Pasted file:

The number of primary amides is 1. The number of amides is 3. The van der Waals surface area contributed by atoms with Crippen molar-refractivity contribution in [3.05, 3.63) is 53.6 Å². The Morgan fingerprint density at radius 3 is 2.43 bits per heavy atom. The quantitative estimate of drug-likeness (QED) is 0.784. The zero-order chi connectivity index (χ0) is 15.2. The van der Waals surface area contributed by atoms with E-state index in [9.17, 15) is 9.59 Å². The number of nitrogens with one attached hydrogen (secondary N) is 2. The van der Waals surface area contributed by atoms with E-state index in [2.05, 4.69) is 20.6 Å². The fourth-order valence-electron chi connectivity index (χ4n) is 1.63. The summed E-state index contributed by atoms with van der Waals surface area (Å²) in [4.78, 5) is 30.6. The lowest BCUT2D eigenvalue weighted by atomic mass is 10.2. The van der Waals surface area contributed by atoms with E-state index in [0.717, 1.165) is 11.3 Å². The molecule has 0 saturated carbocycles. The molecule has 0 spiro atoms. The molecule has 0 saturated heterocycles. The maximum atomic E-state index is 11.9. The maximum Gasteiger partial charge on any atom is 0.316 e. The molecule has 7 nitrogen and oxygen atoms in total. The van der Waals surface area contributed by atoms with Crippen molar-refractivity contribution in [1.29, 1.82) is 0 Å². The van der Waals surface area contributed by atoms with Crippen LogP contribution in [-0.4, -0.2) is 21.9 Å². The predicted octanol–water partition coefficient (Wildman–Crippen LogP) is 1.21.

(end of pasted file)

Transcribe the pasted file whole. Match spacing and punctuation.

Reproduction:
The number of primary amides is 1. The number of amides is 3. The van der Waals surface area contributed by atoms with Crippen molar-refractivity contribution in [3.05, 3.63) is 53.6 Å². The Morgan fingerprint density at radius 3 is 2.43 bits per heavy atom. The quantitative estimate of drug-likeness (QED) is 0.784. The zero-order chi connectivity index (χ0) is 15.2. The van der Waals surface area contributed by atoms with E-state index in [9.17, 15) is 9.59 Å². The number of nitrogens with one attached hydrogen (secondary N) is 2. The van der Waals surface area contributed by atoms with E-state index in [2.05, 4.69) is 20.6 Å². The fourth-order valence-electron chi connectivity index (χ4n) is 1.63. The summed E-state index contributed by atoms with van der Waals surface area (Å²) in [4.78, 5) is 30.6. The lowest BCUT2D eigenvalue weighted by atomic mass is 10.2. The van der Waals surface area contributed by atoms with E-state index in [0.717, 1.165) is 11.3 Å². The molecule has 0 saturated carbocycles. The molecule has 0 spiro atoms. The molecule has 0 saturated heterocycles. The maximum atomic E-state index is 11.9. The maximum Gasteiger partial charge on any atom is 0.316 e. The molecule has 7 nitrogen and oxygen atoms in total. The van der Waals surface area contributed by atoms with Crippen molar-refractivity contribution in [1.29, 1.82) is 0 Å². The van der Waals surface area contributed by atoms with Crippen LogP contribution in [-0.4, -0.2) is 21.9 Å². The predicted octanol–water partition coefficient (Wildman–Crippen LogP) is 1.21.